How to discover your child's talents
Your child's talents will reveal themselves. Your job is to pay attention.
Being able to discovering your child's talent may be as easy as paying attention to what piques her interest and curiosity. You do not need a PhD in early childhood development or child psychology to detect the natural talents of your child. A child's talents-- will reveal themselves; perhaps not early on -- but eventually.
We have all heard the tales of Tiger Woods, who was blasting golf balls by the time he was two, or the prodigies who were cranking out Beethoven symphonies on the keyboard shortly after their first birthday. And what about those teeny tiny singers with the big, mature where-did-that-come-from voices that regularly pop up on talent shows? These prodigies all have one thing in common: someone knew enough to recognize their talents.
Your child will reveal to you, when the time is right, what his particular interests and talents are. Your job is to pay attention. Every parent can learn to discover your child's talents.
You may notice that your child gravitates to drawing or coloring or loves playing with a ball or pounding on a drum. Children, like adults, although even more so, have the need to learn and explore. The things that interest them most will become evident over time because he child will keep returning to that activity.
The best way to discover the inherent and innate talents that your child possesses is to expose him to a variety of interests. Let your son or daughter take part in various activities. If your child seems to be interested in cooking, teach him how. If you daughter keeps gravitating toward the sewing machine, show her how it works and what can be created.
Pay attention to what activities seem to give your child the greatest pleasure so that you can engage him in this particular activity on a regular basis.This is how you discover your child's talents.
If your child is exhibiting interest in something or showing particular talent, do not sit back and think, oh, how nice. He is talented. Actively help your child discover and pursue his talents and interests. If he loves music, buy musical equipment; if she loves art, purchase crayons, paint, brushes and paper.
Never quash the dreams of your child. Do not belittle him or make fun of his flights of fantasy. Allow him to dream about what he wants to be or become. If your daughter wants to dress up like the Abominable Snowman, let her. If your son wants to make a tent in the living room and play safari, allow him.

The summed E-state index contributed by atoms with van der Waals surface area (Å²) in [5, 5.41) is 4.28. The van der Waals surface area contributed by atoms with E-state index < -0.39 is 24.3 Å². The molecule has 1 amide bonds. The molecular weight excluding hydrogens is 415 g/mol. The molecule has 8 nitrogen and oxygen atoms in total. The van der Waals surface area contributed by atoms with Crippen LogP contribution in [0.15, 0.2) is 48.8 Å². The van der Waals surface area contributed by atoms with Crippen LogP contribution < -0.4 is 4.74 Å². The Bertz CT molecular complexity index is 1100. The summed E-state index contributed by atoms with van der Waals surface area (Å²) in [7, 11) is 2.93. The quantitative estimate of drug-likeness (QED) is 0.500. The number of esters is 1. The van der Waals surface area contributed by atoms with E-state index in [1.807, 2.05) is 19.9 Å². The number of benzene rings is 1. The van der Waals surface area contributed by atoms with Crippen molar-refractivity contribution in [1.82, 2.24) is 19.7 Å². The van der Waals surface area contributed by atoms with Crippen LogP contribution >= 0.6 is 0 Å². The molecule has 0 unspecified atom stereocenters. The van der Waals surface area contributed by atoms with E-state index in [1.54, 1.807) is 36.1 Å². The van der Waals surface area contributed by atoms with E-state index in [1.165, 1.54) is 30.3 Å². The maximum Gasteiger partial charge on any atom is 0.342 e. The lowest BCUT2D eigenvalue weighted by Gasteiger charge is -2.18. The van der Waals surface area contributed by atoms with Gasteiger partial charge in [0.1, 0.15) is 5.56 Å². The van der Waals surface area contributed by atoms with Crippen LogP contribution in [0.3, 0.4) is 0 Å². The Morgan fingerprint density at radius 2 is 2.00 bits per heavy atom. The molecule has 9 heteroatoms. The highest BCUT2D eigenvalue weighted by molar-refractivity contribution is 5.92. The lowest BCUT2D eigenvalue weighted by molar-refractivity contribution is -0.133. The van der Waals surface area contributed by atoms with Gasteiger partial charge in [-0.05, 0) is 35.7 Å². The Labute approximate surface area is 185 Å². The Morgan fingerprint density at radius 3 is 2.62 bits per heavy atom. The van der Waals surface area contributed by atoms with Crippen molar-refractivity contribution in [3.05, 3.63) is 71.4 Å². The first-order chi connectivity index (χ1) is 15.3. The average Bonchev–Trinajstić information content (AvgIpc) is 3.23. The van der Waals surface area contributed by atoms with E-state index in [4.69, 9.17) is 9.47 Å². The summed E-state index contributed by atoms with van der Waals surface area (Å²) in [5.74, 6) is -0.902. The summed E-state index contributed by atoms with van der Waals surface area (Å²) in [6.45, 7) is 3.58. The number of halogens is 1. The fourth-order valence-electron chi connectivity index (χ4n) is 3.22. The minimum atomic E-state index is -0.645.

Buy books and DVDs about the topics that your child is interested in so that she can read and watch and learn even more about the subject. Take her to the zoo if she loves animals. Take her to the ocean or to an aquarium if she thinks she wants to become a mermaid. Take him to a Broadway show if he is interested in singing, dancing, performing or in costume design. Participating in the things that interest your child will help you reveal and discover your child's talents.
However, parents must remember not to be over-bearing and too zealous in their quest to discover the talents of their child. Parents have a real knack for turning off kids when the parent metamorphoses into the quintessential stage parent and pushes their child beyond their limits or desires. That will backfire on you every time.
Let the child proceed at his own pace, while subtly encouraging him. Just because you want your child to become the next Michael Jordan does not mean that he wants to. As a parent, try not to live vicariously through our child, although we all do to some extent. We should encourage them, let them know that we are proud of them and then eventually let go and allow them to pursue the things that interest them.
Their talents may well be very different from yours. Recognize that and appreciate it. You might even learn something from your numbers-oriented little kid who is all about mathematics whereas you are hard pressed to add two and two.